Genetic Testing of Citizens Is a Backdoor into Total Population Surveillance by Governments and Companies

DNA

by Helen Wallace, GeneWatch UK The new Chief Executive of the National Health Service (NHS) in England, Simon Stevens, was recently reported arguing that the NHS must be transformed to make people’s personal genetic information the basis of their treatments (1). His proposition is unsurprising since it is in line …

The Failing Animal Research Paradigm for Human Disease

Army Medical Mouse School Research

by John J. Pippin, M.D., F.A.C.C. “The history of cancer research has been a history of curing cancer in the mouse. We have cured mice of cancer for decades—and it simply didn’t work in humans.” This statement was made by Richard Klausner, M.D., former director of the National Cancer Institute, …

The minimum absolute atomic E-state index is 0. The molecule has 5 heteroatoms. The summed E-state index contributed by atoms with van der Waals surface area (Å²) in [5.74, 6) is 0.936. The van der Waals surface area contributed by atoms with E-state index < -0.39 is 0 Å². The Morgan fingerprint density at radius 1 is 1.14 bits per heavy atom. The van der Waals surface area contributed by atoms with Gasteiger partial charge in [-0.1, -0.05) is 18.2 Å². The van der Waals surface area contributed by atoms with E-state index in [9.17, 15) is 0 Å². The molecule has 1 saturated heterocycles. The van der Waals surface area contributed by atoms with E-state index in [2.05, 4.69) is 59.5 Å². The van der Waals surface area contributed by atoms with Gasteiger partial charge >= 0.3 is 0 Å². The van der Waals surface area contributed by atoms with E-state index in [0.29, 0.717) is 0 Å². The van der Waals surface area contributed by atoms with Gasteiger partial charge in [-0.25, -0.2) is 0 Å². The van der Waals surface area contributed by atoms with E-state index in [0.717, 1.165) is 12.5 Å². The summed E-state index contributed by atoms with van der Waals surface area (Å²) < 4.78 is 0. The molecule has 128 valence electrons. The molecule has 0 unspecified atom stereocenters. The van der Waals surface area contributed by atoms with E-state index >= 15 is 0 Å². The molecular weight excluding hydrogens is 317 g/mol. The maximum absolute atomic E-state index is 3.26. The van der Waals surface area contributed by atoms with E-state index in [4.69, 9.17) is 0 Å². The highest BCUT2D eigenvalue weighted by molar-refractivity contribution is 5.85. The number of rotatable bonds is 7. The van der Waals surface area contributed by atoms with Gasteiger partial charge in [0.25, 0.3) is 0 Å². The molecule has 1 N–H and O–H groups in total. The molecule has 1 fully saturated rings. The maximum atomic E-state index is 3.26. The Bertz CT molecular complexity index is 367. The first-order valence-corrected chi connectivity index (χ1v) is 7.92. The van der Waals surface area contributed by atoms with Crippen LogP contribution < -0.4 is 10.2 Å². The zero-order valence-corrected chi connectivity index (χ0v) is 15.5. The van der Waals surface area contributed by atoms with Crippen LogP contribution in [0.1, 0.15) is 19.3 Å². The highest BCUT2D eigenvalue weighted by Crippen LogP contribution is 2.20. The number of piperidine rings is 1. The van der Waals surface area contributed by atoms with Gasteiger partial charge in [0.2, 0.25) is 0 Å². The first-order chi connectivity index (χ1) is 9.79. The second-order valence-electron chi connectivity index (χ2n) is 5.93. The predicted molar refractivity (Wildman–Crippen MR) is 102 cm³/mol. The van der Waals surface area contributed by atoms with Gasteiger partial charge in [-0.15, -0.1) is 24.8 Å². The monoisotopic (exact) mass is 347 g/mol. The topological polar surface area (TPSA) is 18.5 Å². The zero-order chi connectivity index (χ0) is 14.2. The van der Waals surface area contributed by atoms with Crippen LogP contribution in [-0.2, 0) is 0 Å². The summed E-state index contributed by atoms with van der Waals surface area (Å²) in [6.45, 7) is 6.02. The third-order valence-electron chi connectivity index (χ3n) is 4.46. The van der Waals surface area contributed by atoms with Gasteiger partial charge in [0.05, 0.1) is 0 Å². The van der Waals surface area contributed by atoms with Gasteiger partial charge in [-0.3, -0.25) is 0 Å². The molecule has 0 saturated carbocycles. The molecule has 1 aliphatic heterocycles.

What Will the World Inherit From GE Salmon?

Salmon Farming

By Dr. Gerry Goeden It’s true; about 50 percent of the fish we eat are farmed. There is good reason for this as, one by one, the world’s commercial fisheries collapse through overfishing. According to FAO (2010), 70% of the world’s large commercial fisheries have either failed or are not …

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Reviews

The Real Cost of Fracking: How America’s Shale Gas Boom Is Threatening Our Families, Pets, and Food

The Real Cost of Fracking book cover

Book Authors: Michelle Bamberger and Robert Oswald Reviewed by Allison Wilson (The Bioscience Resource Project) The first researchers to systematically document ill health in livestock, pets, and people living near fracking drill sites were Michelle Bamberger and Robert Oswald. Bamberger, a veterinarian, and Oswald, a professor of molecular medicine at …

Biology as Ideology: The Doctrine of DNA

Biology as Ideology

Book Author: Richard Lewontin Reviewed by: Jonathan Latham (The Bioscience Resource Project) Biologists know that complex traits are typically associated with genetic variation between individuals. Nevertheless, if we hear on the news that obesity, antisocial behaviour or some other disorder has a strong genetic component, we are likely to attach …